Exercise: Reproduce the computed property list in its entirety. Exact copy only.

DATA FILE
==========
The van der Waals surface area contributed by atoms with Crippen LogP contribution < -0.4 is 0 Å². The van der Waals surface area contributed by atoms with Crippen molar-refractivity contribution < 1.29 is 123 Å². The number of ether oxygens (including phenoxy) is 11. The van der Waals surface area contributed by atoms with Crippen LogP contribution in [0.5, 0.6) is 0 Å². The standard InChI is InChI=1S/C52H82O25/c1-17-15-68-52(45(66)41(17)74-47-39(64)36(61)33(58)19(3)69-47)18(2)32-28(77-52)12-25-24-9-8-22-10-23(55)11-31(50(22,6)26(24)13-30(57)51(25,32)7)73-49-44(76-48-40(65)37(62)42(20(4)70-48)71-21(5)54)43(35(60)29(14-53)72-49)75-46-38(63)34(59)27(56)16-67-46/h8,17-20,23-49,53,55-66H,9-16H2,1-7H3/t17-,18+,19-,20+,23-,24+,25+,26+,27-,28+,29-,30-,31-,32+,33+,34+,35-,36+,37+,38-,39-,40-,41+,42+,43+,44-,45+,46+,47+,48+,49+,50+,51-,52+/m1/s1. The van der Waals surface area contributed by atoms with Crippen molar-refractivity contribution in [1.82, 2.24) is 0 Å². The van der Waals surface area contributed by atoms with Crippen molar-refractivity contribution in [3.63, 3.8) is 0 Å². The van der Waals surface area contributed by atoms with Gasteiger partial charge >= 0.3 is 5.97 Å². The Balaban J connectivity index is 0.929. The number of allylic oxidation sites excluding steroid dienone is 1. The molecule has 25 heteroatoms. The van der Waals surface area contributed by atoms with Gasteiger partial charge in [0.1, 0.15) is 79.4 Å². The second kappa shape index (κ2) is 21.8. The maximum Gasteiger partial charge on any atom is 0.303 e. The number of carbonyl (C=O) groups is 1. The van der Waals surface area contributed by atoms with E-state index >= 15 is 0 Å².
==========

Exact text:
The van der Waals surface area contributed by atoms with Crippen LogP contribution < -0.4 is 0 Å². The van der Waals surface area contributed by atoms with Crippen molar-refractivity contribution < 1.29 is 123 Å². The number of ether oxygens (including phenoxy) is 11. The van der Waals surface area contributed by atoms with Crippen LogP contribution in [0.5, 0.6) is 0 Å². The standard InChI is InChI=1S/C52H82O25/c1-17-15-68-52(45(66)41(17)74-47-39(64)36(61)33(58)19(3)69-47)18(2)32-28(77-52)12-25-24-9-8-22-10-23(55)11-31(50(22,6)26(24)13-30(57)51(25,32)7)73-49-44(76-48-40(65)37(62)42(20(4)70-48)71-21(5)54)43(35(60)29(14-53)72-49)75-46-38(63)34(59)27(56)16-67-46/h8,17-20,23-49,53,55-66H,9-16H2,1-7H3/t17-,18+,19-,20+,23-,24+,25+,26+,27-,28+,29-,30-,31-,32+,33+,34+,35-,36+,37+,38-,39-,40-,41+,42+,43+,44-,45+,46+,47+,48+,49+,50+,51-,52+/m1/s1. The van der Waals surface area contributed by atoms with Crippen molar-refractivity contribution in [1.82, 2.24) is 0 Å². The van der Waals surface area contributed by atoms with Crippen molar-refractivity contribution in [3.63, 3.8) is 0 Å². The van der Waals surface area contributed by atoms with Gasteiger partial charge >= 0.3 is 5.97 Å². The Balaban J connectivity index is 0.929. The number of allylic oxidation sites excluding steroid dienone is 1. The molecule has 25 heteroatoms. The van der Waals surface area contributed by atoms with Gasteiger partial charge in [0.1, 0.15) is 79.4 Å². The second kappa shape index (κ2) is 21.8. The maximum Gasteiger partial charge on any atom is 0.303 e. The number of carbonyl (C=O) groups is 1. The van der Waals surface area contributed by atoms with E-state index >= 15 is 0 Å².